|Title||Backsliding in Uganda: ensuring escapes from poverty are sustained to end extreme poverty|
Since the early 1990s, Uganda has experienced substantial reductions in poverty. Using the national poverty
line, the poverty headcount has declined from 21 percent in 1992 to just over 5 percent in 2012. Economic
growth, the end of conflict, and sound macroeconomic management have all contributed strongly to this
success. However, as people have moved out of poverty, the number of people living at a level less than twice
the poverty line—termed the ‘insecure non-poor’ in the Ugandan context—has risen. In 2012/2013, as many
as 14.7 million people were ‘insecure non-poor’ meaning they were extremely vulnerable to falling into
poverty in the event of shocks or stressors, such as drought or an episode of ill-health.
The specific focus of this report is on ‘backsliding’, i.e., on those households which, having successfully
escaped from poverty, return to living in it once again. Analysis of the Uganda National Panel Survey (UNPS)
reveals that backsliding is a significant phenomenon in Uganda. In particular, between 2005 and 2011, 9% of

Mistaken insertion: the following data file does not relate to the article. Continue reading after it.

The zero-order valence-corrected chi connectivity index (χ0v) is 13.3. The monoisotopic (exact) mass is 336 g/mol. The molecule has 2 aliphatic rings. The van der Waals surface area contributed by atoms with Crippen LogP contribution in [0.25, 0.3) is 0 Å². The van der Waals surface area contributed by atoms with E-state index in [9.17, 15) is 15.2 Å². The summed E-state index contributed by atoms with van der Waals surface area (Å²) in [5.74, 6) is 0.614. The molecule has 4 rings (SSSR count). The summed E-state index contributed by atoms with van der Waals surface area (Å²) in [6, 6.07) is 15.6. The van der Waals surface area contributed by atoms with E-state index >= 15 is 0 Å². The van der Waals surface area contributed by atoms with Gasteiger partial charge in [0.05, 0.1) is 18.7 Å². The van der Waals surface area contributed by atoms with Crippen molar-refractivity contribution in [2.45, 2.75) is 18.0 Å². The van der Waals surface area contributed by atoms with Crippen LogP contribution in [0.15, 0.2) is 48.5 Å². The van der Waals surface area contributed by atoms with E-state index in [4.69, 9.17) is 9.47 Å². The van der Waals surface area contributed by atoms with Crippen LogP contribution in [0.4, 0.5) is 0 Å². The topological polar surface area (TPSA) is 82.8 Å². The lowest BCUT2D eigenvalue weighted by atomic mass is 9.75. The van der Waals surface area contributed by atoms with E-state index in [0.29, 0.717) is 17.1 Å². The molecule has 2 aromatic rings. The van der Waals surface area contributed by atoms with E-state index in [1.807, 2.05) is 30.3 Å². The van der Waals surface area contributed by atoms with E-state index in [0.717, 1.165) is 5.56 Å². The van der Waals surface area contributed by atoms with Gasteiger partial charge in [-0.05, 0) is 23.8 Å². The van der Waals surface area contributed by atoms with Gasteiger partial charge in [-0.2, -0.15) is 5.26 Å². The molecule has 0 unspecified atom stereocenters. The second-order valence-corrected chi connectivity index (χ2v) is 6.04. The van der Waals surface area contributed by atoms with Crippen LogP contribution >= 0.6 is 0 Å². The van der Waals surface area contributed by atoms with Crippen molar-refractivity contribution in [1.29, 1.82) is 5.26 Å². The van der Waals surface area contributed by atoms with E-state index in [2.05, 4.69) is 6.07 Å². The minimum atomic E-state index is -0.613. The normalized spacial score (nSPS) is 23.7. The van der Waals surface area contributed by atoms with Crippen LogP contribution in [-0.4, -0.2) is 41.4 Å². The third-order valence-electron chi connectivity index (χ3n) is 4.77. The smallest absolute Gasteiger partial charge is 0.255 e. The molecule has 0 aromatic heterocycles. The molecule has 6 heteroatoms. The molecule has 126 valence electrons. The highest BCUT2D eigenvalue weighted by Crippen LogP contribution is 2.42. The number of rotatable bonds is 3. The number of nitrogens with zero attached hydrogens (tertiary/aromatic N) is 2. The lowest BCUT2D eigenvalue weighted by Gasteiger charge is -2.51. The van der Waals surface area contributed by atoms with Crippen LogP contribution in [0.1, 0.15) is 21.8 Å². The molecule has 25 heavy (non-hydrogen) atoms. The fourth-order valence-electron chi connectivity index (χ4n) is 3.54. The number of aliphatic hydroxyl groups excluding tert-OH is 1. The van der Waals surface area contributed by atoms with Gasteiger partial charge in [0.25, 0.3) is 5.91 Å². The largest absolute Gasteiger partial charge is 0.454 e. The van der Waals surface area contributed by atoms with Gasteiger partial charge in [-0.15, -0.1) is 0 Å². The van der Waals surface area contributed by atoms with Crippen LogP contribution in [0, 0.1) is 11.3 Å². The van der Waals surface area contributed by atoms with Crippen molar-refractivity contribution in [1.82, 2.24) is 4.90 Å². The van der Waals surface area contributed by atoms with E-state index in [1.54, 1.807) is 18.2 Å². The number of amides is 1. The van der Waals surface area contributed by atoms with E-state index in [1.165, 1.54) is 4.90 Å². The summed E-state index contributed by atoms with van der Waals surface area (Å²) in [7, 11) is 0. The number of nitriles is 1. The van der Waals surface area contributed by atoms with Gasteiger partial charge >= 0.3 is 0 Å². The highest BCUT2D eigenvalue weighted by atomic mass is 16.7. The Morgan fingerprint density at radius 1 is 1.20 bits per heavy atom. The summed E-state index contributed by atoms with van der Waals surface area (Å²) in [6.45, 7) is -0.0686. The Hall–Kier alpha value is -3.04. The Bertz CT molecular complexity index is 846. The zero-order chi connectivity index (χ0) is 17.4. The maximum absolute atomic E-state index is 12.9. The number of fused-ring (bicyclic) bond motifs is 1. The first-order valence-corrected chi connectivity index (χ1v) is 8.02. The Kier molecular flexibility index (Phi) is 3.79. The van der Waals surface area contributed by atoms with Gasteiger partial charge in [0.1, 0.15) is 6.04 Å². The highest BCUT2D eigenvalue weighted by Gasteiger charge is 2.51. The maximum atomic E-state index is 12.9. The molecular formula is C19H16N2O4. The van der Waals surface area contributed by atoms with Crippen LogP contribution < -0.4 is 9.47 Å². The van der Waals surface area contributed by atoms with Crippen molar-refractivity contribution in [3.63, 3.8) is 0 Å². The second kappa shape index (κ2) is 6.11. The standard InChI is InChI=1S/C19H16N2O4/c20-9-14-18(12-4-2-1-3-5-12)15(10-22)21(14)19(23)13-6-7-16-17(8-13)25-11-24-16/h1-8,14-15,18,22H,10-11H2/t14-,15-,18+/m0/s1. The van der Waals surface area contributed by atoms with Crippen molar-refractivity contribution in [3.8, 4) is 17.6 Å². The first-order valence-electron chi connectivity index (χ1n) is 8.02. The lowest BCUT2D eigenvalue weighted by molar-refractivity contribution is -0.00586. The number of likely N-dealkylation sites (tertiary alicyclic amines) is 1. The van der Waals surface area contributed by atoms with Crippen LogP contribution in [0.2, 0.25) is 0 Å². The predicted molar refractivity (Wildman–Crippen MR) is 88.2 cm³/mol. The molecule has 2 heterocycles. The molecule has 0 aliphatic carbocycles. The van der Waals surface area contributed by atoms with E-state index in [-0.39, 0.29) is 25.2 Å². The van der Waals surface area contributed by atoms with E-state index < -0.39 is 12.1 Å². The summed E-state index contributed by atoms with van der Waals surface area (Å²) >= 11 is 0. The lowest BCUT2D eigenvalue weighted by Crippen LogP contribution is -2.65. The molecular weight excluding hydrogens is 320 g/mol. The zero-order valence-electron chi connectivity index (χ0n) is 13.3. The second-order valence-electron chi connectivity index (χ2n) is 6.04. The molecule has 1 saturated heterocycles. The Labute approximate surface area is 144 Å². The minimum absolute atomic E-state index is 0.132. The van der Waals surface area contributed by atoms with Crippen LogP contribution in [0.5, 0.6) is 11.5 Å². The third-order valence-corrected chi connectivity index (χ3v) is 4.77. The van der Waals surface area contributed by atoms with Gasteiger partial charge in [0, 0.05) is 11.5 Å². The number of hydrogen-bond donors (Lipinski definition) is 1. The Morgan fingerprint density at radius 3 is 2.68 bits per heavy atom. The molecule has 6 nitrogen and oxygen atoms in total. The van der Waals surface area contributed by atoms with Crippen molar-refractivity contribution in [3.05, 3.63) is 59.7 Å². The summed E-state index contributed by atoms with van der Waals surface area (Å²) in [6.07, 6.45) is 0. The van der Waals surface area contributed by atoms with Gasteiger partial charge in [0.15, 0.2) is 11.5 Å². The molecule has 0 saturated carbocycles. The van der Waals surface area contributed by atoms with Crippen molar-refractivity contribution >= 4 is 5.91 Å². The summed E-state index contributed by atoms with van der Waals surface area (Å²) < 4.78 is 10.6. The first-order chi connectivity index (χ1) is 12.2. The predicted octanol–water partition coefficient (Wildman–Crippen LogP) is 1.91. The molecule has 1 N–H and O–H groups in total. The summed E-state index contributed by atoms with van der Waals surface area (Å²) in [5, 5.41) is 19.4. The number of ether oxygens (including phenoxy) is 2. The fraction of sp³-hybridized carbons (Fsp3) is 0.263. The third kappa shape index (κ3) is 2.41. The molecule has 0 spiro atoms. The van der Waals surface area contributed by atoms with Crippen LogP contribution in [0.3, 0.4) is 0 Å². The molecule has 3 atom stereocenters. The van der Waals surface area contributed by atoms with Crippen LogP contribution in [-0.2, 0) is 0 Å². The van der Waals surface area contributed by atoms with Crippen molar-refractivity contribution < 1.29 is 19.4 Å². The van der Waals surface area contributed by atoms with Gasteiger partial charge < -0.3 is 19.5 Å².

all households backslid into poverty. Of those households that escaped poverty between 2005 and 2009,
around 40% were again living in poverty by 2011. The fact that many people escape poverty only to live at a
condition just above the poverty line is a contributory factor for the high level of backsliding in Uganda.
This report combines analysis of UNPS data with qualitative research approaches; key informant interviews,
life histories and participatory wealth ranking to investigate further the drivers of backsliding. Specifically, it
examines why some households are able to escape poverty and remain out of it—that is, they experience
sustained escapes from poverty—while others escape poverty only to return to living in it again in the future.
The report investigates the resources (land, livestock, and value of assets), attributes (household composition,
and education level) and activities (including jobs, and engagement in non-farm enterprises) of households
which enable them to escape poverty sustainably and minimize the likelihood of backsliding. It disaggregates